Verizon is currently conducting alpha testing of Verizon Gaming, a games streaming service that would represent a major new initiative for the home giant and mobile Internet. The Verge may report that Verizon Gaming is already up and running on the Nvidia Shield set-top box and, according to the company documentation, will finally be able to get to Android smartphones. In both usage scenarios, the service can be played using a matched Xbox One controller. Verizon has not publicly publicized Verizon Gaming or even recognized its existence.
Verizon has quietly recruited players to participate in the test, which currently involves over 1
The Verizon Gaming app is pre-installed on the Shield and Verizon device will also distribute it to testers in private via Google Play later this month. This initial trial is scheduled to end at the end of January, according to the e-mails seen by The Verge .
Verizon Gaming screenshots including titles Fortnite, Red Dead Redemption 2, God of War, Battlefield V, and Destiny 2. It would be an amazing collection of games if accurate – God of War is an exclusive for PlayStation 4 and [RedDeadRedemption2 does not have a PC port yet – but it is it is likely that some or all of those shown are placeholders. In fact, in response to some complaints from the delay testers and early experience, Verizon says that at the moment it is focused on getting the fundamentals before worrying about the selection of games. "This process is mainly focused on performance," the Verizon Gaming team recently wrote in an e-mail to the participants. "Later, when the product advances, our bookcase will consist of most or all of the best games you're used to, but at this early stage we're working on the engine and its parts."
As just an example of how Verizon Gaming is upfront, the games currently do not have any type of save option; players must start from the beginning each time. The "VZG" badge on some games (including Red Dead ) is definitely interesting, but we are still looking at a very early version of this service. On a feedback forum for Verizon Gaming testers, an employee notes that there are placeholders throughout the app and not everything is final or representative of the commercial service. Another thread of an alpha participant contains an image showing Utomik software, a small company that specializes in streaming games, apparently running as part of Verizon Gaming. It is possible that Verizon is creating Verizon Gaming using Utomik technology as a basis.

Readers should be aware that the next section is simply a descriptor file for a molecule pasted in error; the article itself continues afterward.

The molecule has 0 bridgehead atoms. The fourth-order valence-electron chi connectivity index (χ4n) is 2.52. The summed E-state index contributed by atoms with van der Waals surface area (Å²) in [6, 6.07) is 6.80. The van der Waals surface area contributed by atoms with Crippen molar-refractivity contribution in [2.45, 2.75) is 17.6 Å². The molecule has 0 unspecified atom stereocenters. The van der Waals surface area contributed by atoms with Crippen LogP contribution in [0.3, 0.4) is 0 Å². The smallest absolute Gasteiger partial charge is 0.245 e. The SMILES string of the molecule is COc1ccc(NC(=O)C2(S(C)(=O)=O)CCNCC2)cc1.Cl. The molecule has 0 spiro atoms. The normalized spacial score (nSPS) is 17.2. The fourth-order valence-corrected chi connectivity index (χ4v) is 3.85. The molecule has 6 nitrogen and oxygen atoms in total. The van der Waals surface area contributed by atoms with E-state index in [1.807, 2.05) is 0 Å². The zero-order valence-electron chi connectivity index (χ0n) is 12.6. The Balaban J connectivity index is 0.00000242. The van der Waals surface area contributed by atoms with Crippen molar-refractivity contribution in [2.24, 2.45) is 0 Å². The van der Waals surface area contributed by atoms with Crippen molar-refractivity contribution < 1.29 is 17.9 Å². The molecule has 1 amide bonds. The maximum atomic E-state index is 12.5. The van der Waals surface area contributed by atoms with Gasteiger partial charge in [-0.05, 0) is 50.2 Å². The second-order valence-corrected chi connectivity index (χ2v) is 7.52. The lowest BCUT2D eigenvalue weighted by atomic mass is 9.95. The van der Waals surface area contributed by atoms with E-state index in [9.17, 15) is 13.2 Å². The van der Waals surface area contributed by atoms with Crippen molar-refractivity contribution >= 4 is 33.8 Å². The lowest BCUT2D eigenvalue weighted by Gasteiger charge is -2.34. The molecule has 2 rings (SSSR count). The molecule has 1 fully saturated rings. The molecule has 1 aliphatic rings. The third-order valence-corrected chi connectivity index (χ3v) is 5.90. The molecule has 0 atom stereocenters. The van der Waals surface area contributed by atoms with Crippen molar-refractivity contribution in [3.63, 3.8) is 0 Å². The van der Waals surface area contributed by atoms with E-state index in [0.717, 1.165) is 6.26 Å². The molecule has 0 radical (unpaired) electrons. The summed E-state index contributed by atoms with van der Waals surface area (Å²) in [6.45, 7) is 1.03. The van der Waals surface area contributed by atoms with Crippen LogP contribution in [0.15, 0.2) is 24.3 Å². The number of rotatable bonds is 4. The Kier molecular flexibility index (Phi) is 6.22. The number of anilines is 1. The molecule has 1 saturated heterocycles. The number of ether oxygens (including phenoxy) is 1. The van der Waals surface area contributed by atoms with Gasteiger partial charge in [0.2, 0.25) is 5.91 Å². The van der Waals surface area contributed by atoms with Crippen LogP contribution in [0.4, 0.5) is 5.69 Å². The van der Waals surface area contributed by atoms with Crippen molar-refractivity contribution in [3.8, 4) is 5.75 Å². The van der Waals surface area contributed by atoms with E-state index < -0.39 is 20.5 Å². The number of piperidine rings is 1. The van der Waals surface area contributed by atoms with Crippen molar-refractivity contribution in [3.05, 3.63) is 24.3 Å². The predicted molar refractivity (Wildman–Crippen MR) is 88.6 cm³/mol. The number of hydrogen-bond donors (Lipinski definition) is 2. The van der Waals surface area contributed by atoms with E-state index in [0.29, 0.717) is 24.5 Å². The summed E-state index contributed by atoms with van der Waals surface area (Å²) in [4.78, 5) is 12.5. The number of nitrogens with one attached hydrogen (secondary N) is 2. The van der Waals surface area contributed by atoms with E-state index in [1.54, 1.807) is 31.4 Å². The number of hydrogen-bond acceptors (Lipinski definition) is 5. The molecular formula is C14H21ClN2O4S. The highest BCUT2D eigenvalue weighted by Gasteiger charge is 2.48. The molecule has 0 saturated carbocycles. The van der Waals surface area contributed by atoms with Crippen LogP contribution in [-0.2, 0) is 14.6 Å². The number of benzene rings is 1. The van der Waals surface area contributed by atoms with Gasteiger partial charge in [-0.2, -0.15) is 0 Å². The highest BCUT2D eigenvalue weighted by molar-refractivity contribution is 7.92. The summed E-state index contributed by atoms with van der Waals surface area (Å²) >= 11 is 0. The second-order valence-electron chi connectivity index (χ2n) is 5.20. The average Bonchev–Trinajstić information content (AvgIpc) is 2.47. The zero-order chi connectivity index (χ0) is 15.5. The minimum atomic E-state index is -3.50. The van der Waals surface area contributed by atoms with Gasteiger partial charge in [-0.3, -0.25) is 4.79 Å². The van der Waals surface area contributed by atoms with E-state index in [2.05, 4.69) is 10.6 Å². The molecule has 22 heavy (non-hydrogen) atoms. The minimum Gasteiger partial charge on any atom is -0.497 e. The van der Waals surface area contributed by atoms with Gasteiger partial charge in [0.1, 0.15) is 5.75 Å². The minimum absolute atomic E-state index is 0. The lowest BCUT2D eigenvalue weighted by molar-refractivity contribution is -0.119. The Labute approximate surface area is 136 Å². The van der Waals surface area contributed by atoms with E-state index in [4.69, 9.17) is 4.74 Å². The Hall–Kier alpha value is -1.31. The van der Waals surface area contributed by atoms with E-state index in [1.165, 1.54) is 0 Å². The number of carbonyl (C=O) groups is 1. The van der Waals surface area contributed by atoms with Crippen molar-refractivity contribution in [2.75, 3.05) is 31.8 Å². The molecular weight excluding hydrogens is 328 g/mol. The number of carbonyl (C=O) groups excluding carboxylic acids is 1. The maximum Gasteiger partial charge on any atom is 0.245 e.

Tests show that Verizon is the last company that pursues a cloud gaming strategy that enables it to play on many modern devices and platforms. Similar efforts are underway throughout the technology industry: Microsoft is working on Project xCloud, Google is experimenting with Project Stream and Amazon is developing a game service in its own right.
For Verizon, cloud gaming could be a showcase for 5G broadband both at home and on the road. The low latency and fast data rate of 5G could solve many of the obstacles that gaming streaming apps, such as Sony PlayStation Now, are facing today. And it's easy to imagine that Verizon Gaming is an add-on for the home Internet business or for mobile data services.
A job announcement for a "cloud game product manager" from November adds further credibility to Verizon Gaming, ultimately optimized for 5G. "The Cloud Gaming Product Manager is tasked with delivering next-generation gaming experiences that harness the power and functionality of Verizon's 5G network connectivity," says the list.
Verizon was also looking for a product manager for 5G mobile games and a video game producer during the same period. But 5G faces a long launch, which explains that Verizon is testing Verizon Gaming on Wi-Fi networks that consumers have now. Il Verge contacted Verizon for comment.